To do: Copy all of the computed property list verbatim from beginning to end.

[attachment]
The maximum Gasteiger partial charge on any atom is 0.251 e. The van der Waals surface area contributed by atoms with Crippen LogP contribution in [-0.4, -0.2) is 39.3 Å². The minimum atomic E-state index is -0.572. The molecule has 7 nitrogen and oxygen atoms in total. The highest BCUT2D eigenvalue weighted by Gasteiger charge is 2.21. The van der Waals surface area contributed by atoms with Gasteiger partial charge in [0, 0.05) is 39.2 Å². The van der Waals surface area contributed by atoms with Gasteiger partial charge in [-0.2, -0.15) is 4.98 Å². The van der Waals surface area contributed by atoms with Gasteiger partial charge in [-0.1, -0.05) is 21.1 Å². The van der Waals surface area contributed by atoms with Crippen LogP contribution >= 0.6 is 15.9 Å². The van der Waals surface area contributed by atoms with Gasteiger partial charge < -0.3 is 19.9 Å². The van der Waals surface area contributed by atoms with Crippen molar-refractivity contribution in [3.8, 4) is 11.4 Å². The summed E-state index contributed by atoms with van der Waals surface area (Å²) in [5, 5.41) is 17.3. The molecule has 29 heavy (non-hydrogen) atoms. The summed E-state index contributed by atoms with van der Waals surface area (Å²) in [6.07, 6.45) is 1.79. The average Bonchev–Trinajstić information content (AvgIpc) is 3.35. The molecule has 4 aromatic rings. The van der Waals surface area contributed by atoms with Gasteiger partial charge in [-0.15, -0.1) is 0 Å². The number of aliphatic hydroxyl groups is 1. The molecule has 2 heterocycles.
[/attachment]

The maximum Gasteiger partial charge on any atom is 0.251 e. The van der Waals surface area contributed by atoms with Crippen LogP contribution in [-0.4, -0.2) is 39.3 Å². The minimum atomic E-state index is -0.572. The molecule has 7 nitrogen and oxygen atoms in total. The highest BCUT2D eigenvalue weighted by Gasteiger charge is 2.21. The van der Waals surface area contributed by atoms with Gasteiger partial charge in [0, 0.05) is 39.2 Å². The van der Waals surface area contributed by atoms with Gasteiger partial charge in [-0.2, -0.15) is 4.98 Å². The van der Waals surface area contributed by atoms with Gasteiger partial charge in [-0.1, -0.05) is 21.1 Å². The van der Waals surface area contributed by atoms with Crippen LogP contribution >= 0.6 is 15.9 Å². The van der Waals surface area contributed by atoms with Gasteiger partial charge < -0.3 is 19.9 Å². The van der Waals surface area contributed by atoms with Crippen molar-refractivity contribution in [3.8, 4) is 11.4 Å². The summed E-state index contributed by atoms with van der Waals surface area (Å²) in [5, 5.41) is 17.3. The molecule has 29 heavy (non-hydrogen) atoms. The summed E-state index contributed by atoms with van der Waals surface area (Å²) in [6.07, 6.45) is 1.79. The average Bonchev–Trinajstić information content (AvgIpc) is 3.35. The molecule has 4 aromatic rings. The van der Waals surface area contributed by atoms with Gasteiger partial charge in [-0.15, -0.1) is 0 Å². The number of aliphatic hydroxyl groups is 1. The molecule has 2 heterocycles.